Controversial sugar dating website Sugarbook is behind a Singapore Grand Prix F1 party – here’s what we know

The website, which was launched in December 2016, is known for its money-for-love dating platform.
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Malaysia-based dating platform Sugarbook has been listed as one of the co-sponsors of an upcoming F1-branded party. The event, Sky Grande Prix, is set to take place from Sept 12 to 16 at the Grand Hyatt hotel’s Martini Bar.

Sugarbook has run into controversy as it claims to match younger “sugar babies” with older, wealthier men. Its app allows users to “chat, negotiate, meet” and states that “mutually beneficial relationships are just a tap away”.

The site made headlines just earlier this year when one of its VIP parties in Kuala Lumpur – with ticket prices running into thousands of ringgit – was called off.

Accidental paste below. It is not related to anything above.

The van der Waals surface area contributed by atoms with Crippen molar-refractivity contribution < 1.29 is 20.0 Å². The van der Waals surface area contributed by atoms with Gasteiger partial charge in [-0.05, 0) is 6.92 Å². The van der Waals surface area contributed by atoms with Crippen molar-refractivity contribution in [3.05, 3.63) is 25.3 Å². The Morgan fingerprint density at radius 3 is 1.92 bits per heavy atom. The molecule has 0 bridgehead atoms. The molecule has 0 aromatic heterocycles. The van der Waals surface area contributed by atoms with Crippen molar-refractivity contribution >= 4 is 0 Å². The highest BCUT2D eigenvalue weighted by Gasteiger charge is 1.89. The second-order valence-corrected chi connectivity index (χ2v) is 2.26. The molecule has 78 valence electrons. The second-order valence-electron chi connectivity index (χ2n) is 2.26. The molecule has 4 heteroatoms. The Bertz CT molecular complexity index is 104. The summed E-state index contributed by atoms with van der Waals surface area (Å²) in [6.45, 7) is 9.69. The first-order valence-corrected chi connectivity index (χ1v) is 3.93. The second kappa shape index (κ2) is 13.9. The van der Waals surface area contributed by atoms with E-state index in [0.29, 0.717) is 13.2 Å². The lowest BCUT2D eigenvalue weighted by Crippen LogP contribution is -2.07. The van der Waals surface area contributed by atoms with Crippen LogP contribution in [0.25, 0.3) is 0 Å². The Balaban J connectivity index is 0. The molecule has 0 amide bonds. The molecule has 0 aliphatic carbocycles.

According to a report in The Straits Times, Sugarbook issued a statement last month promoting its The Fast Lane event on Sept 14 as an opportunity to give party-goers a better insight into the world of “sugar dating”.

Founder and chief executive officer, Darren Chan, said in the statement: “Get up close and personal with Sugar Babies or meet your next sugar daddy in person at this lavish soiree – buy a drink or two for the sugar babies and dance the night away. After all, girls just want to have funds!”

In the same report, The Straits Times said it has reached out to Singapore Tourism Board’s (STB) director of sports Jean Ng who stated despite the Sky Grande Prix being marketed under the board’s Grand Prix Season Singapore, STB did not organise or support the party.

She added: “We were not aware previously that Sugarbook is a co-sponsor of Sky Grande Prix as this event is not organised or supported by STB (and) we are currently following up with the organiser of Sky Grande Prix on the matter.”

The Straits Times also said Minister for Social and Family Development Desmond Lee had told Parliament that authorities will monitor dating platforms like Sugarbook closely; and if any monetary exchange takes places among users of these sites, police will action against the sites and its owners under the Women’s Charter.

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